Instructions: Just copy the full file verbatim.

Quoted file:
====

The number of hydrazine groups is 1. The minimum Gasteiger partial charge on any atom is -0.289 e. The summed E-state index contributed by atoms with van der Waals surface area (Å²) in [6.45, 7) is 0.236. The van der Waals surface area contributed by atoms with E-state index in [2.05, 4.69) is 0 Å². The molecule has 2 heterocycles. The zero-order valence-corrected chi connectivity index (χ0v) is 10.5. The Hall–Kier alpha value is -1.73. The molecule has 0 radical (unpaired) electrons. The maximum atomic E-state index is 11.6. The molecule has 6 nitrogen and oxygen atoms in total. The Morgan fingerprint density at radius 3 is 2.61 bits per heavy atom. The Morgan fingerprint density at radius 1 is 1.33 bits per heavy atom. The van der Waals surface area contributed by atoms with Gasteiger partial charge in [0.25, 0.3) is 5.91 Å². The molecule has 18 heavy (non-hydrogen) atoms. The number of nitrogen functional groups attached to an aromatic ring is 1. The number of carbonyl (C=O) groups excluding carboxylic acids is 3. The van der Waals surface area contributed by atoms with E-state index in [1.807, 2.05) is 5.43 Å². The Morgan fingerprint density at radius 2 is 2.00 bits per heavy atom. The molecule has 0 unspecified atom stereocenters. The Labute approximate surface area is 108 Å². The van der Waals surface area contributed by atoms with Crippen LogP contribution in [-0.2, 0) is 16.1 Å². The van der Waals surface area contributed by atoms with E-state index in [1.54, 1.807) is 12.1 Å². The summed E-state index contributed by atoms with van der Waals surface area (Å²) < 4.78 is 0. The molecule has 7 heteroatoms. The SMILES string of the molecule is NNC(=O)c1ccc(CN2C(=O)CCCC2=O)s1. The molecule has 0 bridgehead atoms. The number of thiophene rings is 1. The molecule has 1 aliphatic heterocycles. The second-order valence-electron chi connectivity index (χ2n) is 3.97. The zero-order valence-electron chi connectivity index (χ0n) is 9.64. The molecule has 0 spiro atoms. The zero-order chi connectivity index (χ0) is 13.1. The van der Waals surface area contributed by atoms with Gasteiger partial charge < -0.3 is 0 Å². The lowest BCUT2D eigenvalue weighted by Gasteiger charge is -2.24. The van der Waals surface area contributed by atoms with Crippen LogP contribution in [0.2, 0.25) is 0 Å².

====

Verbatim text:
The number of hydrazine groups is 1. The minimum Gasteiger partial charge on any atom is -0.289 e. The summed E-state index contributed by atoms with van der Waals surface area (Å²) in [6.45, 7) is 0.236. The van der Waals surface area contributed by atoms with E-state index in [2.05, 4.69) is 0 Å². The molecule has 2 heterocycles. The zero-order valence-corrected chi connectivity index (χ0v) is 10.5. The Hall–Kier alpha value is -1.73. The molecule has 0 radical (unpaired) electrons. The maximum atomic E-state index is 11.6. The molecule has 6 nitrogen and oxygen atoms in total. The Morgan fingerprint density at radius 3 is 2.61 bits per heavy atom. The Morgan fingerprint density at radius 1 is 1.33 bits per heavy atom. The van der Waals surface area contributed by atoms with Gasteiger partial charge in [0.25, 0.3) is 5.91 Å². The molecule has 18 heavy (non-hydrogen) atoms. The number of nitrogen functional groups attached to an aromatic ring is 1. The number of carbonyl (C=O) groups excluding carboxylic acids is 3. The van der Waals surface area contributed by atoms with E-state index in [1.807, 2.05) is 5.43 Å². The Morgan fingerprint density at radius 2 is 2.00 bits per heavy atom. The molecule has 0 unspecified atom stereocenters. The Labute approximate surface area is 108 Å². The van der Waals surface area contributed by atoms with Crippen LogP contribution in [-0.2, 0) is 16.1 Å². The van der Waals surface area contributed by atoms with E-state index in [1.54, 1.807) is 12.1 Å². The summed E-state index contributed by atoms with van der Waals surface area (Å²) < 4.78 is 0. The molecule has 7 heteroatoms. The SMILES string of the molecule is NNC(=O)c1ccc(CN2C(=O)CCCC2=O)s1. The molecule has 0 bridgehead atoms. The number of thiophene rings is 1. The molecule has 1 aliphatic heterocycles. The second-order valence-electron chi connectivity index (χ2n) is 3.97. The zero-order valence-electron chi connectivity index (χ0n) is 9.64. The molecule has 0 spiro atoms. The zero-order chi connectivity index (χ0) is 13.1. The van der Waals surface area contributed by atoms with Gasteiger partial charge < -0.3 is 0 Å². The lowest BCUT2D eigenvalue weighted by Gasteiger charge is -2.24. The van der Waals surface area contributed by atoms with Crippen LogP contribution in [0.2, 0.25) is 0 Å².